Classroom at Point Loma, about 1900
"Our children have different instructors for each study. After a teacher has had a class, she takes a recreation period. She gets out close to nature. She is given an opportunity to restore her own poise and spiritual equilibrium. How can a teacher teaching continuously every morning and afternoon bring anything vital into the lives of children, especially when she has, as nearly every public school teacher has, anywhere from 30 to 50 children to handle? Those precious little lives, each one totally different by heredity and environment and individuality must go through a curriculum that demands that they be as much alike as a pod full of peas. If they aren't they are made to be, and still we pride ourselves on our wonderful public schools! . . .
"The greatest beauty in the world is beauty of character. That is our aim of beauty at Point Loma. Everywhere we went while abroad the students who accompanied me impressed the audiences by their calm demeanor and their perfect repose. They know themselves. That is the great secret of life. I am not growing angels at Point Loma. That is not my mission, but I do know that our students have something that other students, for the most part, have not. They are at peace with themselves and the world and that alone makes for wonderful concentration and composure.
"Music is a very vital part of our lives down there and I attribute the musical success of so many of our students to the fact that their education is well rounded. How can a composer compose pure melody if his soul is full of hate and inharmony? How can a musician interpret the music of others unless purity dwells in his own life and heart?" I asked Mrs. Tingley to tell me just how her system of education differs from general methods.
"I'll give you an example which will explain how we work," she answered. "Take the study of history, for instance. In most schools and colleges a student is given an accepted history and is made to learn it by rote and accept its contents as absolutely true. Now we know that every history that was ever written was influenced by the character, beliefs, and prejudices of the man who wrote it. We also take the accepted histories and study them, at the same time we study the men who wrote them. We find out just what sort of a man each historian was — just what influences surrounded him — just what pressure was brought to bear upon him. Then we take his output and judge it accordingly and form our conception of the history of the country along with the conception of the historian.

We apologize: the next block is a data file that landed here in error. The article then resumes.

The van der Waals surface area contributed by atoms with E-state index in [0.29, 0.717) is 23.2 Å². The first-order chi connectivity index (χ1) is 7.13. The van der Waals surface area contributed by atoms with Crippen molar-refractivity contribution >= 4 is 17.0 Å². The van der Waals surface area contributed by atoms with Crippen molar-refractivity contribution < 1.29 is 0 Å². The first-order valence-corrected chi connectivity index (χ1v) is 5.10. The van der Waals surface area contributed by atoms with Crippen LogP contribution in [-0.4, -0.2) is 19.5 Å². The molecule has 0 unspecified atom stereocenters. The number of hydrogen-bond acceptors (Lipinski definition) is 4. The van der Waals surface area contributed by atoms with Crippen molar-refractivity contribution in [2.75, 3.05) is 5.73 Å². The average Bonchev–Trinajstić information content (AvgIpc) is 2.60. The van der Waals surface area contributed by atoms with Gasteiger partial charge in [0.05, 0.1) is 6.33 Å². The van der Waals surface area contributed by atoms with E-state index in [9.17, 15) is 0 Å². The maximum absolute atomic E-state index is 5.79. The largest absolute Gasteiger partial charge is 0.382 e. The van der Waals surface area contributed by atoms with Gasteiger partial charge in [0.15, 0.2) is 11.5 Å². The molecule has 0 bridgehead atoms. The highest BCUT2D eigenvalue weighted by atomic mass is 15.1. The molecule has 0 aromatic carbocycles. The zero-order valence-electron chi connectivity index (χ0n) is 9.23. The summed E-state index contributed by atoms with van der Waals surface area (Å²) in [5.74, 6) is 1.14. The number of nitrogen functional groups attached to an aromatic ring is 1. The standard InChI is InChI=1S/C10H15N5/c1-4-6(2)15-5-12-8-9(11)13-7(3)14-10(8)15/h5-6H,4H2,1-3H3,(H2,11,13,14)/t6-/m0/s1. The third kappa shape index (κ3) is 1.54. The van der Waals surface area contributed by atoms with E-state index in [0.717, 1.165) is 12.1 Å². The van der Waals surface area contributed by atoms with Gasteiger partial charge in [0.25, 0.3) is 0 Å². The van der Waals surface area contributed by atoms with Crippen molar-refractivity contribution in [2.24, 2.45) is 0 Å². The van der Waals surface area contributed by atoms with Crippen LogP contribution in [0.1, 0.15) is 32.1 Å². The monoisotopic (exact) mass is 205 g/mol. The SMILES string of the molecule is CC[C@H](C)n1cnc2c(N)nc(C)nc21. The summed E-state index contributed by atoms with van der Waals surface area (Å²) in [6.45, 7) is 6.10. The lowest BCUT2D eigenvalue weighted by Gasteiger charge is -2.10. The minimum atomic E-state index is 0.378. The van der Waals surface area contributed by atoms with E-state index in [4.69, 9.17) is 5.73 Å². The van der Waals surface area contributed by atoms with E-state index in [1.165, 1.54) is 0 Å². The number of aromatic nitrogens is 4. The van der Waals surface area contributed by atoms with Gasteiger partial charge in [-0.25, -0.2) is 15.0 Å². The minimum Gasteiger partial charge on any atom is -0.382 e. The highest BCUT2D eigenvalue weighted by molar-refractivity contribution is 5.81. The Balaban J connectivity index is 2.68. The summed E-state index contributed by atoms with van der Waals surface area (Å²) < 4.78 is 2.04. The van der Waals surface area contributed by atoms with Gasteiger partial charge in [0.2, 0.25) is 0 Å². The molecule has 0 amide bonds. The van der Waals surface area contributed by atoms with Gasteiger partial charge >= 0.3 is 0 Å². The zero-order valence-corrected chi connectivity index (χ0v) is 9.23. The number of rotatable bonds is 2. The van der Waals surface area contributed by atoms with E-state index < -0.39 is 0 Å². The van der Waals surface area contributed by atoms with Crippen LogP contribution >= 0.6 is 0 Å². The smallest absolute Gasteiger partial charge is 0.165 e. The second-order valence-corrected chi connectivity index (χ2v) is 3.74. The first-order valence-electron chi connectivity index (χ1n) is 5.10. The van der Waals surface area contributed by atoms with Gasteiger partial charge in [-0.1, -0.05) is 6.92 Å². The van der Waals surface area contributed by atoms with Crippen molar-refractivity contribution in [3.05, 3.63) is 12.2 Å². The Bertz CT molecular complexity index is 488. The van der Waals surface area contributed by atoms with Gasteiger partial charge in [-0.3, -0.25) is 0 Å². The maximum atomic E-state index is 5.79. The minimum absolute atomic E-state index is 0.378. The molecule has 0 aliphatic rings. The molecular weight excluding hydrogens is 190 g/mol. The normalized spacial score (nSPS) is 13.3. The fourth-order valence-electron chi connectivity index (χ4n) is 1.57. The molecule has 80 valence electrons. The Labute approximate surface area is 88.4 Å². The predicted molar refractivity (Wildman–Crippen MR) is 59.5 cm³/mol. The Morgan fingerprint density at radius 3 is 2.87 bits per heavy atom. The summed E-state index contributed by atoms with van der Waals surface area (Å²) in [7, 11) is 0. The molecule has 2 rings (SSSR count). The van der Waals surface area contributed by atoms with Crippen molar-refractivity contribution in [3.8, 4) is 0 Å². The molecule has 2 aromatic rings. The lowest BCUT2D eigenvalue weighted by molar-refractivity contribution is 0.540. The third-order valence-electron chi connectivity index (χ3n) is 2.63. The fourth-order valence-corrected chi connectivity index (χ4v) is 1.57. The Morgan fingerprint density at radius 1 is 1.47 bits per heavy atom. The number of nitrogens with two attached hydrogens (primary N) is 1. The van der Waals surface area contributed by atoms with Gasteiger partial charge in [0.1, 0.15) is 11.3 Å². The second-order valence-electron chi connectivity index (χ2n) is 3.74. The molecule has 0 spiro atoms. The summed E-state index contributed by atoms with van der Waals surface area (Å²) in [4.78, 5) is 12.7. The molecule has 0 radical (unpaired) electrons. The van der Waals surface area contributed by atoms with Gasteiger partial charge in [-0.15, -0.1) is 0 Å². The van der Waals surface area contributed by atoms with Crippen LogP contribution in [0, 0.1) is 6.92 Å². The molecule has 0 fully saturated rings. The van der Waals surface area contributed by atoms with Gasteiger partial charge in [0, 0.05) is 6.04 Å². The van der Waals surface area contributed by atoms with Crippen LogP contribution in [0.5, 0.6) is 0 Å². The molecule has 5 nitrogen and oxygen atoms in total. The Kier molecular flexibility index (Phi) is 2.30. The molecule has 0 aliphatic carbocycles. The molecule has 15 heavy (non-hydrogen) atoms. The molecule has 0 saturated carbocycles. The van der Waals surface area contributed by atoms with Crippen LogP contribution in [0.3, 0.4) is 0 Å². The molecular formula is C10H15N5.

"Theosophy is too big a subject to dismiss with a word, a sentence or a paragraph, but this much you may say — theosophy can never be an abstract study. One must live theosophy and apply it in a practical way to everyday life — to every thought and deed and action. Theosophy is something one does not get in an afternoon's reading. So many people who tell you there's nothing to it are the sort of people who take up one of Madame Blavatsky's books, scan it hurriedly, find nothing in it, and therefore conclude that there is nothing in it. One might just as well take up a book of Greek and because one had never studied Greek or had forgotten all one had previously learned, declare: 'There is nothing in it." '
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Our greatest hope lies in the fact that Truth does exist. Through the millennia it has come down to us like a river whose source is in the Unknown. At times its current flows strong and clear over the surface of the earth, enriching human hearts. At other times, not finding a channel of receptive minds, it disappears and moves quietly underground, and the soil it once made fertile lies fallow. But always the river flows. — James A. Long